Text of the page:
36. 9 points
    newmy88

    2020 Waitlist Thread

    OH MY GOD CONGRATS EVERYONE!!!! THIS IS THE KINDA MOVEMENT I'M TALKING BOUT Y'ALL. So happy to see more people get in. Praying that there's more to come though! Even if it trickles... let it trickle! Hope is not lost until that class is full e-mail goes out. An optimistic thought to everyone waiting - maybe so many people declined their original offer that they felt comfortable enough moving the waitlist early because there were so many spots. We'll see! I've updated the spreadsheet for everyone
  37. 9 points
    DrOtter

    2020 Waitlist Thread

    Congrats to everyone! The support I see in our thread here makes me really excited and grateful to have y'all as classmates for the next 4 years! For those who are still waiting, I'm still thinking about you and the kindness I've received here everyday. Keep your heads up, guys!
  38. 9 points
    I think I have an idea what they like about that...
  39. 9 points
    outstanding! I was getting worried we weren't going to clear that - which would be bad news for waitlisters, and also add a lot of stress in general (this may sound a bit silly but I want people to have faith in the high waitlist system if they are going to have one). hopefully we can move deeper into the NWL now.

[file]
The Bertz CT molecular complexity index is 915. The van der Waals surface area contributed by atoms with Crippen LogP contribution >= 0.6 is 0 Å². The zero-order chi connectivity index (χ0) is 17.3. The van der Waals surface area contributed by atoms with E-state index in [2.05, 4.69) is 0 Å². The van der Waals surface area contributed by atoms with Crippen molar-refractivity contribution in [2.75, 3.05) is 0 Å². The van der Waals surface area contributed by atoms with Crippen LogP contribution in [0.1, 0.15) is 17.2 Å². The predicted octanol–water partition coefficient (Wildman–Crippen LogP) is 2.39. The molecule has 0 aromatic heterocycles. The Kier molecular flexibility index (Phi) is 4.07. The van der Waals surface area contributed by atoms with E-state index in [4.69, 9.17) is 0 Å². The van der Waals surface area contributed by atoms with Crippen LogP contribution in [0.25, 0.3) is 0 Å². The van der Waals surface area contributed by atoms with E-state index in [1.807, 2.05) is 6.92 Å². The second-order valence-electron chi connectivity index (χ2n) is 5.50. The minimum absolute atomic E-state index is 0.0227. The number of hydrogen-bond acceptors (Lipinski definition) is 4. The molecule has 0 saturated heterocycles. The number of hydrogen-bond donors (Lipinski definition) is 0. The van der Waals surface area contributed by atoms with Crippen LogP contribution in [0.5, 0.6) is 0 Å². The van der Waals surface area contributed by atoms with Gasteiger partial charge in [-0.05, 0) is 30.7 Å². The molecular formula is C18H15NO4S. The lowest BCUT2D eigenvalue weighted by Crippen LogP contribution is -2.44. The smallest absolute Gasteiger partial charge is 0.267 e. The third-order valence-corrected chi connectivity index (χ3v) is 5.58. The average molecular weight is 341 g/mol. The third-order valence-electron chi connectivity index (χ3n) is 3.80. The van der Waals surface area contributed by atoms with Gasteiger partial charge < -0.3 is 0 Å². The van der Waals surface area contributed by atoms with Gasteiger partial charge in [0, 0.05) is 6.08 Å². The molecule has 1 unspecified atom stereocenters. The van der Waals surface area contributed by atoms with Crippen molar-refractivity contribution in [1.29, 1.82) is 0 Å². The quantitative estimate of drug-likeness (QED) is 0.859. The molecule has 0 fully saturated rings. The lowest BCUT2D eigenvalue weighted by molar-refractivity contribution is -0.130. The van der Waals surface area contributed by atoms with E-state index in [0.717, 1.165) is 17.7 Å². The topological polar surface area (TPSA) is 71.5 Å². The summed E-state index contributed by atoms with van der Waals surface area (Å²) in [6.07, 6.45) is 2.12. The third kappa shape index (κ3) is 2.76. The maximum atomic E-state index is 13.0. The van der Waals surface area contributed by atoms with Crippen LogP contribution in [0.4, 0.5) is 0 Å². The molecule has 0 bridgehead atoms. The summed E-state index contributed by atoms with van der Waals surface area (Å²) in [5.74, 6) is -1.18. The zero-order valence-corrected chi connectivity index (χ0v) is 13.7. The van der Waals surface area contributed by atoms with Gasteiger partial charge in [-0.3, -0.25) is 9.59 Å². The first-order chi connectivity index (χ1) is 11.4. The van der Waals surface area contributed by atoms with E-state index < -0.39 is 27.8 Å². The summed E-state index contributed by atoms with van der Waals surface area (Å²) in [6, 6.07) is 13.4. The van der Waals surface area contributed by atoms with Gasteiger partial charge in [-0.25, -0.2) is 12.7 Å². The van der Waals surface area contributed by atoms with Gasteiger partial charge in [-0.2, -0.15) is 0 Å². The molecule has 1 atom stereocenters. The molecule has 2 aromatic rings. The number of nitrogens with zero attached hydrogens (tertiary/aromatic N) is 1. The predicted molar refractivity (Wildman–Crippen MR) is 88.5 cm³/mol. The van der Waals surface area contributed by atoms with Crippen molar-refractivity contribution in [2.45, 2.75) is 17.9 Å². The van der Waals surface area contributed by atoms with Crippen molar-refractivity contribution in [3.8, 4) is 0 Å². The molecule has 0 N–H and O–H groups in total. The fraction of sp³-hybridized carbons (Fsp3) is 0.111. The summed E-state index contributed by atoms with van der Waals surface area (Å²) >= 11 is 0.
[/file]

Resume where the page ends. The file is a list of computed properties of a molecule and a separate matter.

40. 9 points
    moonpie

    2020 Waitlist Thread

    I also got in! Good luck to everyone! I hope you guys hear back soon too
  41. 8 points
    insomnias

    Are residents actually happy?

    Every time somebody says that, I like to point to the example of Switzerland which has residencies of comparable length to ours in most specialties while abiding by EU work hour restrictions (48h/week max with no more than 13h of continuous work), and the RCPSC recognizes their training as equivalent for the purposes of exam eligibility. The reason we have long hours during residency isn't because it's a trade-off between hours worked vs competency but because resident labour is significantly cheaper to the government/hospital than that of attending physicians.
  42. 8 points
    palladya

    Optométrie 2020

    Je viens de voir que mon dossier est redevenu à l’étude! Je devrais recevoir une offre dans pas long J’étais 29e sur la liste d’attente collégienne I can’t believe it...... I’M INNNNN
  43. 8 points
    zxcccxz

    Is the system fair?